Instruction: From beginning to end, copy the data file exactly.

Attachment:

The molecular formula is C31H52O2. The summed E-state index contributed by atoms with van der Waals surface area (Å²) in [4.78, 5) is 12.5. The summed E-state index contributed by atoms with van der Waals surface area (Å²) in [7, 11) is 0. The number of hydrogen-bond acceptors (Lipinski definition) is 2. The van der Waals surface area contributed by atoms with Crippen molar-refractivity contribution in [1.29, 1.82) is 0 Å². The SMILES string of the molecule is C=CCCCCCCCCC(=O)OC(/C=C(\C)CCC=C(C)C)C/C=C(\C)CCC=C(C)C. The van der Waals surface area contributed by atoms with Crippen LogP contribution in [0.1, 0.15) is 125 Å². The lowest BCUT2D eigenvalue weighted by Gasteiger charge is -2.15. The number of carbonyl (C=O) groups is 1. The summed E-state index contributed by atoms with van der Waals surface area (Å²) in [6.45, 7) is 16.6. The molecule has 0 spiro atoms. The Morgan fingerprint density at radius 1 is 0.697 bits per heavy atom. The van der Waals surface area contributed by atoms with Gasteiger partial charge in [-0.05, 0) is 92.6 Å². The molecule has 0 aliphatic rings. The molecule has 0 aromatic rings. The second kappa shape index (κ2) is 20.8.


The molecular formula is C31H52O2. The summed E-state index contributed by atoms with van der Waals surface area (Å²) in [4.78, 5) is 12.5. The summed E-state index contributed by atoms with van der Waals surface area (Å²) in [7, 11) is 0. The number of hydrogen-bond acceptors (Lipinski definition) is 2. The van der Waals surface area contributed by atoms with Crippen molar-refractivity contribution in [1.29, 1.82) is 0 Å². The SMILES string of the molecule is C=CCCCCCCCCC(=O)OC(/C=C(\C)CCC=C(C)C)C/C=C(\C)CCC=C(C)C. The van der Waals surface area contributed by atoms with Crippen LogP contribution in [0.1, 0.15) is 125 Å². The lowest BCUT2D eigenvalue weighted by Gasteiger charge is -2.15. The number of carbonyl (C=O) groups is 1. The summed E-state index contributed by atoms with van der Waals surface area (Å²) in [6.45, 7) is 16.6. The molecule has 0 spiro atoms. The Morgan fingerprint density at radius 1 is 0.697 bits per heavy atom. The van der Waals surface area contributed by atoms with Gasteiger partial charge in [-0.05, 0) is 92.6 Å². The molecule has 0 aliphatic rings. The molecule has 0 aromatic rings. The second kappa shape index (κ2) is 20.8.